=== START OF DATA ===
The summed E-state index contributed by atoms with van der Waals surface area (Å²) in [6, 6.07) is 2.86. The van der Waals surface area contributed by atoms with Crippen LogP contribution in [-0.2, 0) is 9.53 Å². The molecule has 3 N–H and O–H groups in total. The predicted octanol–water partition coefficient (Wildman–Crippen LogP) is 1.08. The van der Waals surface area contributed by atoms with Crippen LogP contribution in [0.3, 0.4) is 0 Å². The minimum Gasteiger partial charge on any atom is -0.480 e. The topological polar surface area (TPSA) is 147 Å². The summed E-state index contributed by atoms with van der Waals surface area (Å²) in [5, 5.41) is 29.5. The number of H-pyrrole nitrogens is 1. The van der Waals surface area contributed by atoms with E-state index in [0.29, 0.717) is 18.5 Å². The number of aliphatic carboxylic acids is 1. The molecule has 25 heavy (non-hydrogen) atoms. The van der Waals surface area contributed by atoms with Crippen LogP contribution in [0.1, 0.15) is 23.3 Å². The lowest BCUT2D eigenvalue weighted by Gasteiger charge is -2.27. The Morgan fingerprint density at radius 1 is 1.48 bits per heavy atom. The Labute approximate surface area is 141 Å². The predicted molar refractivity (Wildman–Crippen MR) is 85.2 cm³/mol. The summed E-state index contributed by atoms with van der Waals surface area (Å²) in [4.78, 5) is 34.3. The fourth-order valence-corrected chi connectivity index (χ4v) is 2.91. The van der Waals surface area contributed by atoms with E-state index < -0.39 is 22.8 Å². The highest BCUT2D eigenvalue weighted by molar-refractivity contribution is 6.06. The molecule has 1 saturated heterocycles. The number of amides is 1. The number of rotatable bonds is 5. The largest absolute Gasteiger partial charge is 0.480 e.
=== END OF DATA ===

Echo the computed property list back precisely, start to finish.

The summed E-state index contributed by atoms with van der Waals surface area (Å²) in [6, 6.07) is 2.86. The van der Waals surface area contributed by atoms with Crippen LogP contribution in [-0.2, 0) is 9.53 Å². The molecule has 3 N–H and O–H groups in total. The predicted octanol–water partition coefficient (Wildman–Crippen LogP) is 1.08. The van der Waals surface area contributed by atoms with Crippen LogP contribution in [0.3, 0.4) is 0 Å². The minimum Gasteiger partial charge on any atom is -0.480 e. The topological polar surface area (TPSA) is 147 Å². The summed E-state index contributed by atoms with van der Waals surface area (Å²) in [5, 5.41) is 29.5. The number of H-pyrrole nitrogens is 1. The van der Waals surface area contributed by atoms with E-state index in [0.29, 0.717) is 18.5 Å². The number of aliphatic carboxylic acids is 1. The molecule has 25 heavy (non-hydrogen) atoms. The van der Waals surface area contributed by atoms with Crippen LogP contribution in [0.1, 0.15) is 23.3 Å². The lowest BCUT2D eigenvalue weighted by Gasteiger charge is -2.27. The Morgan fingerprint density at radius 1 is 1.48 bits per heavy atom. The Labute approximate surface area is 141 Å². The predicted molar refractivity (Wildman–Crippen MR) is 85.2 cm³/mol. The summed E-state index contributed by atoms with van der Waals surface area (Å²) in [4.78, 5) is 34.3. The fourth-order valence-corrected chi connectivity index (χ4v) is 2.91. The van der Waals surface area contributed by atoms with E-state index < -0.39 is 22.8 Å². The highest BCUT2D eigenvalue weighted by molar-refractivity contribution is 6.06. The molecule has 1 saturated heterocycles. The number of amides is 1. The number of rotatable bonds is 5. The largest absolute Gasteiger partial charge is 0.480 e.